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  • I've not been following the IMG (international medical graduate) issue as I'm not an IMG myself but you don't need an IMG issue to explain why general practice is such an unappealing career choice. Working as a GP in the UK is a truly HORRIBLE experience. If you are considering becoming a GP don't do it! Do something will hate it. Hospital Drs look down on you, an increasing percentage of the population look down on you too..even to my amazement people who come from over seas (they've read about how crap you are in the newspapers at home!) a good part of the job involves managing the governments benefit system and if anything goes wrong its likely that you will be held personally responsible...the default position is that you are crap and need to prove otherwise every time you meet a patient you've not met before...if you cant prove your not crap at your appraisal every year (certificated proof, in writing .. and this isn't cheap by the way) then you run the risk of loosing your job (you are crap by default remember) top it all you're lazy too..and over paid..and 'need to radically reorganise your work style' every 6 months because the the system your've just been forced to get used to 'isn't fit for purpose' ...don't do it...don't do it...your worth more than that and will achieve more good doing something else.

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  • The domino's are beginning to tumble.
    The government is suddenly gong to realise it has a very serious problem.

    Too late as huge numbers of over 55s also abandon a rotten, leaking, sinking, stinking ship.

    coi - age 57 - going soon.

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  • Contrast the above with general practice in Australia: still respected by the public as most GPs provide a hands-on service such as sutures, fracture management, skin cancers, as well as chronic disease management. We're encouraged to do as much as possible in-house, by the fee-for-service system - no point referring to a specialist if you can do it yourself as you will just lose money. Many clinics also charge co-payments to patients, which makes people value what you do a bit more.
    If GP in the UK can retain good people, it has to be radically changed, but does the RCGP, BMA or NHS have the guts to do it?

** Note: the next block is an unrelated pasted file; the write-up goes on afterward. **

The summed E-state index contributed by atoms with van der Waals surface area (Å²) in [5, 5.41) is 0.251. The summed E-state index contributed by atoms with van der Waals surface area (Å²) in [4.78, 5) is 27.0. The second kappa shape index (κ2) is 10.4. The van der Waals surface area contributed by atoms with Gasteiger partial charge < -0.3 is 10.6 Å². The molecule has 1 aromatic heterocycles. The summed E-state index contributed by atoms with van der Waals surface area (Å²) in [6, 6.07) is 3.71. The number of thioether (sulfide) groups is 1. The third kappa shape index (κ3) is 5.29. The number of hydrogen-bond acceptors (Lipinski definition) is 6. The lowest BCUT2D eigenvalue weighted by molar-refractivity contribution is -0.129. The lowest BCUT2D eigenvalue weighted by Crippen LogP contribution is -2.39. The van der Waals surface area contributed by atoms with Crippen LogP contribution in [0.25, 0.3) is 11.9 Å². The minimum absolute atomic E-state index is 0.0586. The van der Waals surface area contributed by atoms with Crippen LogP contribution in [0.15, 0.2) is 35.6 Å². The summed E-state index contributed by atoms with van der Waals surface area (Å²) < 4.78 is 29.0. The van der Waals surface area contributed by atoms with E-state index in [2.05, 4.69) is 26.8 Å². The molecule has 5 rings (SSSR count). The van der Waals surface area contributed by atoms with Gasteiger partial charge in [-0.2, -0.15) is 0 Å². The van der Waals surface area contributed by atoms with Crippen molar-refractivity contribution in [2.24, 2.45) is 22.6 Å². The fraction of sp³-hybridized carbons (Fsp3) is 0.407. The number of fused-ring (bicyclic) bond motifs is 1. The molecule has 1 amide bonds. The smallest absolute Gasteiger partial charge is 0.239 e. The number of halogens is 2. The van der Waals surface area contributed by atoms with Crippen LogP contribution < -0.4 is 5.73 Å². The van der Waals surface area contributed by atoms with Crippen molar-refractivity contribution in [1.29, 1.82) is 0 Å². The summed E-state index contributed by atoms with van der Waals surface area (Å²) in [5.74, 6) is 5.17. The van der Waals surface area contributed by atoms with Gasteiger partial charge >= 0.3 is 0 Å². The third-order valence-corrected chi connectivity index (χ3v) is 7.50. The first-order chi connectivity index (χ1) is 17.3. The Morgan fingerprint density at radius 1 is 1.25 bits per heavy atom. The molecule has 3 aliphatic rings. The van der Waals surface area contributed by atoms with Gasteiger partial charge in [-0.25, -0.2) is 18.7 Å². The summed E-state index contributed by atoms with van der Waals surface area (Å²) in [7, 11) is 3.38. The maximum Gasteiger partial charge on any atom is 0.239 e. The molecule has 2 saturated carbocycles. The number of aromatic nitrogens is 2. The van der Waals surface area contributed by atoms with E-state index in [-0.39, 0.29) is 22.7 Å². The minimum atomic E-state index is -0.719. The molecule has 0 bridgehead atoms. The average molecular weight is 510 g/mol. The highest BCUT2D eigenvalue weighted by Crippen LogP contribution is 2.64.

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  • IMG suffer in any position in uk. I suffered when I was a hospital surgeon (they told me its the neck of the bottle). I moved to general practice (they told me no partnership). I am 53, GP trainer, worked in UK since 1993, worked in Asia , Africa, specialized in uk as a surgeon, I have membership of 2 royal colleges, and currently working a mere salaried GP with the lowest pay, longest hours, exploited by colleague partners, bullied by demanding patients, easy target for patients to complain about as my accent will always dominate, I haven't paid my mortgage yet and not much pension waiting for me either. I wish I chose another country to embrace my career and appreciate my experience and intelligence . I should have left in the 90's but it is the kids and their school what made me chose to sacrifice, not the career opportunity nor the miserable weather nor the £3,000/m take home payment that kept me. so its not CG or the government responsible in sending the profession down. it is you all ( peers and colleagues) and your community and the public and the anti immigration culture which is deteriorating.

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  • Luckily for me i already had MRCP before side stepping into GP.At the time i wanted to gain generalist experience so decided to become a GP.I am sick of being a glorified social worker and benefits clerk.I did not sign up to being a brainless tickboxer when i went into medicine.Well after 10 odd years i have had my fill and am returning back to hospital medicine where the real medicine happens

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  • They tried opening the doors to more GP trainees, and that led to a disaster with large numbers of trainees in difficulty who were unable to cope with general practice.

    This led to an increased failure rate, and burn out in trainers who were unable to make a poor trainee passable. The CSA became the scape goat for many, however the simple fact was that these trainees were never suitable for GP training in the first place.

    You can't blame Clare Gerada or the RCGP for setting an exam where there is a minimum standard to pass. Communication is the key skill needed to be a GP, and either you have adequate skills in this area or you don't.

    The deaneries tightened up the selection process and the failure rates have reduced, as inappropriate candidates are not being let through, so there will be less of an issue in regards trainees failing.

    The issue is that the good candidates will always go where the want, and the rest will be herded into a career they don't want, or are unsuited to.

    Make being a GP attractive, stop the media bashing and make it possible to get a partnership by reintroducing a basic partner allowance, and stop the salaried push to allow private companies in, stop stealing the pensions and driving down GP income - and all of a sudden GP numbers will grow.